Regarding some other of the OCC’s sustainable best practices, Pizzuti says, “As far as our waste diversion plan – that has been in effect now for a year and a half. The latest figures over the last six months show a compliance rate of 89 percent. So, nine out of ten customers are assisting us in following our waste diversion policy, which states that they are operating sustainably and not leaving the Convention Center with waste that cannot be diverted from the waste stream. They’re helping us sort material; they’re helping us provide ways to meet our goal of being one of the most sustainable convention centers in the world, and certainly in North America.” The Center has also been working on converting its lighting systems. “We’re about 80 percent switched from standard over to LED,” Pizzuti adds. “The only thing that we have left to do, as far as major projects, is back hallways and service areas out of the public eye.”

Another news item concerns the recent groundbreaking of a 602-room Hyatt Regency Hotel at the Oregon convention Center, across the street from the OCC, to be completed by the end of 2019. “A lot of groups love Portland and want to come here,” says Pizzuti, “but they look at housing their attendees and there’s nothing right by the Convention Center. It’s been our number one reason that we have been passed over for particular events. The hotel package in Portland has not been one that meeting planners are excited about because of its spread out nature. The hotels in town, themselves, are fantastic; they’re just not all here at the Convention Center. So, having an anchor hotel is a huge deal and it changes the pool of business that we can go after.”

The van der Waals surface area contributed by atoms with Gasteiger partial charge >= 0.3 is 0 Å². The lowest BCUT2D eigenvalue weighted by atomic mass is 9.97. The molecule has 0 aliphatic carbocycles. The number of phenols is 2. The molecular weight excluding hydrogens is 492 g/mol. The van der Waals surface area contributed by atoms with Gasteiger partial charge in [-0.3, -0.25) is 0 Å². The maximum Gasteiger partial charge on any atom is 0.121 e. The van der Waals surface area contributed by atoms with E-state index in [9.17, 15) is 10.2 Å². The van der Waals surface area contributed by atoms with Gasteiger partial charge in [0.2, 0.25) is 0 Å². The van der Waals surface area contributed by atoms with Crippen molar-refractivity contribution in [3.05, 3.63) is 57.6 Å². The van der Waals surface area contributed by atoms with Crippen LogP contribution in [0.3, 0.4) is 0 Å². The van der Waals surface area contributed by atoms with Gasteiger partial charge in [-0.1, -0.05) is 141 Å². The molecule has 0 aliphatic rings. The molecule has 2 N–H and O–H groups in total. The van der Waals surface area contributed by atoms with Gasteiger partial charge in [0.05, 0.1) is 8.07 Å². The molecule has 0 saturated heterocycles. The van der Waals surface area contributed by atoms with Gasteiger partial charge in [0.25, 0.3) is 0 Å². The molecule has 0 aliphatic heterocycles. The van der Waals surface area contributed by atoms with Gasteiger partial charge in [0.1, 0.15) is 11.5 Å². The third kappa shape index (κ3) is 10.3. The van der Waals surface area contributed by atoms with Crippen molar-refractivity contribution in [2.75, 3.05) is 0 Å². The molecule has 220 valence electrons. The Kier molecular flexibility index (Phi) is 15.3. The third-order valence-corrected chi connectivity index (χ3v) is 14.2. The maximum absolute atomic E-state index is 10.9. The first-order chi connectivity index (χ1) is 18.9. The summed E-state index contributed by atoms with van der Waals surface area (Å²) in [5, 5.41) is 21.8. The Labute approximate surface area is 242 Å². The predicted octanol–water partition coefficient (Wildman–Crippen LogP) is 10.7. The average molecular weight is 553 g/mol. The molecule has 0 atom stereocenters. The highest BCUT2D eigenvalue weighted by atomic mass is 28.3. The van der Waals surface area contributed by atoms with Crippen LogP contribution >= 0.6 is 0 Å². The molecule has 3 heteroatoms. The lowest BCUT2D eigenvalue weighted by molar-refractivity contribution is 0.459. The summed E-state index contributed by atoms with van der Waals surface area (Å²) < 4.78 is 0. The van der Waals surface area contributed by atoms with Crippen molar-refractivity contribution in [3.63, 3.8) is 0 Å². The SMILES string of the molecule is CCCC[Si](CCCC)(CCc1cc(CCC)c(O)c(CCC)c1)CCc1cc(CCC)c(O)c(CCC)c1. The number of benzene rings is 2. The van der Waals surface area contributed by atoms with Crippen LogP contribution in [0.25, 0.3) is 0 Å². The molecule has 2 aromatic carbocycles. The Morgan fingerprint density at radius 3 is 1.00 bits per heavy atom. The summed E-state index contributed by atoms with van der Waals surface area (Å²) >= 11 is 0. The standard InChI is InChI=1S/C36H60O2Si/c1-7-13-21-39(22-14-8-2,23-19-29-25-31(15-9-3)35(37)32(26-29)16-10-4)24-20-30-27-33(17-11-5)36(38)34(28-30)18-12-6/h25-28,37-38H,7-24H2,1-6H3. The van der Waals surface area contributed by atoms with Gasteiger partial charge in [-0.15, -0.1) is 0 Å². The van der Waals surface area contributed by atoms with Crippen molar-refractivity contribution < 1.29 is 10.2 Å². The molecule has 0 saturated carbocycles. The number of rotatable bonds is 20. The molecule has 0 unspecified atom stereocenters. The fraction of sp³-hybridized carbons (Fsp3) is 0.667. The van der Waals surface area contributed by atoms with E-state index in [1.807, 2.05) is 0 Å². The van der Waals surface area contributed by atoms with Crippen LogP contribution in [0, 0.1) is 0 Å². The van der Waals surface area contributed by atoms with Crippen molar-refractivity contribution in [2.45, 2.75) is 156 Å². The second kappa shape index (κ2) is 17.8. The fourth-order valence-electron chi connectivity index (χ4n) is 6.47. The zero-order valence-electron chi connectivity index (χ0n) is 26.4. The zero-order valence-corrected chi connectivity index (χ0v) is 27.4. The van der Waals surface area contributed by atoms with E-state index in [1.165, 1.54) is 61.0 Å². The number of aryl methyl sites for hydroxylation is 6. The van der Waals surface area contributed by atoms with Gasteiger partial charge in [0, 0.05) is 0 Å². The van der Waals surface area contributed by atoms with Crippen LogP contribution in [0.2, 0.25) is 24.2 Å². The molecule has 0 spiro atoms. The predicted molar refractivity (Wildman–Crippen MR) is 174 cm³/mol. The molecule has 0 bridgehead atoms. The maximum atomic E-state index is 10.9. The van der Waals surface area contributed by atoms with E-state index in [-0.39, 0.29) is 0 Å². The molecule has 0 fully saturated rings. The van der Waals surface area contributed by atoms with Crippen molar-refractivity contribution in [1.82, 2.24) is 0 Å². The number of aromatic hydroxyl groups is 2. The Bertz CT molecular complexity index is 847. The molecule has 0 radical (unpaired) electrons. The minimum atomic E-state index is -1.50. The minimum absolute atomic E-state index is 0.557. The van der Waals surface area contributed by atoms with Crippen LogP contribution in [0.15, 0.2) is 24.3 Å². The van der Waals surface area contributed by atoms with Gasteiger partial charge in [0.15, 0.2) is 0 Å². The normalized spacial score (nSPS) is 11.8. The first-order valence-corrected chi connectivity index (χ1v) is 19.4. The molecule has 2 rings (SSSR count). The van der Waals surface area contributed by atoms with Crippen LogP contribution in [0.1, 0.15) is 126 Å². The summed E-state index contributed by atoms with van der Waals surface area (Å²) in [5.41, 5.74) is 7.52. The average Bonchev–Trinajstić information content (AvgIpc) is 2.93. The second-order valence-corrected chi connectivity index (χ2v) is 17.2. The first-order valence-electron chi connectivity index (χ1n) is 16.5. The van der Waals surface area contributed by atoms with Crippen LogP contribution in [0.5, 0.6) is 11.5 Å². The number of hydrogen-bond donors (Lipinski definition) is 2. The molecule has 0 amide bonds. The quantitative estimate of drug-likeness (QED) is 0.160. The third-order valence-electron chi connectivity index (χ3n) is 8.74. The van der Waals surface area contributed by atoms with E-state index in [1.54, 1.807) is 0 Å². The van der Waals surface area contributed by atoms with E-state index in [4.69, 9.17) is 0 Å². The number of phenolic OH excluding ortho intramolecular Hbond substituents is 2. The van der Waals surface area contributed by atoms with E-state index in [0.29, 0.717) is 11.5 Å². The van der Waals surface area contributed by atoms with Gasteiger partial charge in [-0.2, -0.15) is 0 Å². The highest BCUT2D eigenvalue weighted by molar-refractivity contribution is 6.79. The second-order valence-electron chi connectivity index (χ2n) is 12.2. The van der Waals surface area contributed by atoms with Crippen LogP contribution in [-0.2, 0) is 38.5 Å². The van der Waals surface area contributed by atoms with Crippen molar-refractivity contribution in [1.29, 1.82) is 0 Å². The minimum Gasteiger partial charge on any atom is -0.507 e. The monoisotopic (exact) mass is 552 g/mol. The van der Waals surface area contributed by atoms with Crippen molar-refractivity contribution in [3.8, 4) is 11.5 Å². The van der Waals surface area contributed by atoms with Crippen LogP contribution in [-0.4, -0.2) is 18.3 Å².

Pizzuti adds that the Center is embarking on a $35 million renovation project to be completed in advance of the hotel opening. “We want to look like a brand new, fresh, desirable place to be, next door to a brand new hotel, rather than a 27-year-old building,” he states. “That will take place between this time, next year, and the following summer, to be completed by mid-2019.” The renovation will be financed by a combination of the Center’s revenues, a portion of the transient lodging tax monies, and some of its reserve funds. “Over the last few years, with Portland’s success as a destination, that fund has grown to the point where we can repurpose that money into capital projects to prepare for the hotel,” he adds.

Pizzuti believes that the renovation, coupled with the new hotel, will help the OCC increase its business, which will then positively impact the greater Portland community. “The more conventions we do, the better we service our region, our hotel partners, restaurants, retailers, taxis – everybody benefits when we get conventions in town,” he declares. “So, the interest in the Hyatt, from the very beginning, was to increase convention business. We figure that’s five to ten new conventions a year – citywide conventions that are using not just one hotel, but additional properties. The average was in the 40 to 50 range; we expect that to grow to the 50 to 55 range. That changes our ability to deliver on the promise that we’re built on – to bring those outside dollars into town.”

Now celebrating its 27th year, and with a new hotel on the horizon, the Oregon Convention Center is well-poised to continue its award-winning service to the people of Portland, while serving as a showcase for the many groups and travelers who wish to hold their events in the Rose City.